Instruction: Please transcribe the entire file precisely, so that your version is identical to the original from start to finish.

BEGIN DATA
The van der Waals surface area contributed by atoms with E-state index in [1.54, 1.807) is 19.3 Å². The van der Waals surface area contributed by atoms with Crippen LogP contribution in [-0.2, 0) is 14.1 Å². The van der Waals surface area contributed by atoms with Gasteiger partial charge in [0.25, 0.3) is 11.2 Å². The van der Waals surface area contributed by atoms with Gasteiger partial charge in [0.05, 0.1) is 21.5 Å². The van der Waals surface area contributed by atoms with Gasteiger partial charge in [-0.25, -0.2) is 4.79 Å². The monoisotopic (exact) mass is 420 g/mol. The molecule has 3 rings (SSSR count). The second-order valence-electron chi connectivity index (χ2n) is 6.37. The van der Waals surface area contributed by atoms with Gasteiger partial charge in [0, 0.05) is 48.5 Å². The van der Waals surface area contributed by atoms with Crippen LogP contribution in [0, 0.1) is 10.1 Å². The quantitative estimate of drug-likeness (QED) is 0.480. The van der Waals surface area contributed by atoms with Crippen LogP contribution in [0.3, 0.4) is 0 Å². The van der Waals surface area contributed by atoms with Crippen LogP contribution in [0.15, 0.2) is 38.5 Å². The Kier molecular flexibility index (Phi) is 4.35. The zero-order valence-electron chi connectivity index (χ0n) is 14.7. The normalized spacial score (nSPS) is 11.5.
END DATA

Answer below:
The van der Waals surface area contributed by atoms with E-state index in [1.54, 1.807) is 19.3 Å². The van der Waals surface area contributed by atoms with Crippen LogP contribution in [-0.2, 0) is 14.1 Å². The van der Waals surface area contributed by atoms with Gasteiger partial charge in [0.25, 0.3) is 11.2 Å². The van der Waals surface area contributed by atoms with Gasteiger partial charge in [0.05, 0.1) is 21.5 Å². The van der Waals surface area contributed by atoms with Gasteiger partial charge in [-0.25, -0.2) is 4.79 Å². The monoisotopic (exact) mass is 420 g/mol. The molecule has 3 rings (SSSR count). The second-order valence-electron chi connectivity index (χ2n) is 6.37. The van der Waals surface area contributed by atoms with Gasteiger partial charge in [0, 0.05) is 48.5 Å². The van der Waals surface area contributed by atoms with Crippen LogP contribution in [0, 0.1) is 10.1 Å². The quantitative estimate of drug-likeness (QED) is 0.480. The van der Waals surface area contributed by atoms with Crippen LogP contribution in [0.3, 0.4) is 0 Å². The van der Waals surface area contributed by atoms with Crippen LogP contribution in [0.15, 0.2) is 38.5 Å². The Kier molecular flexibility index (Phi) is 4.35. The zero-order valence-electron chi connectivity index (χ0n) is 14.7. The normalized spacial score (nSPS) is 11.5.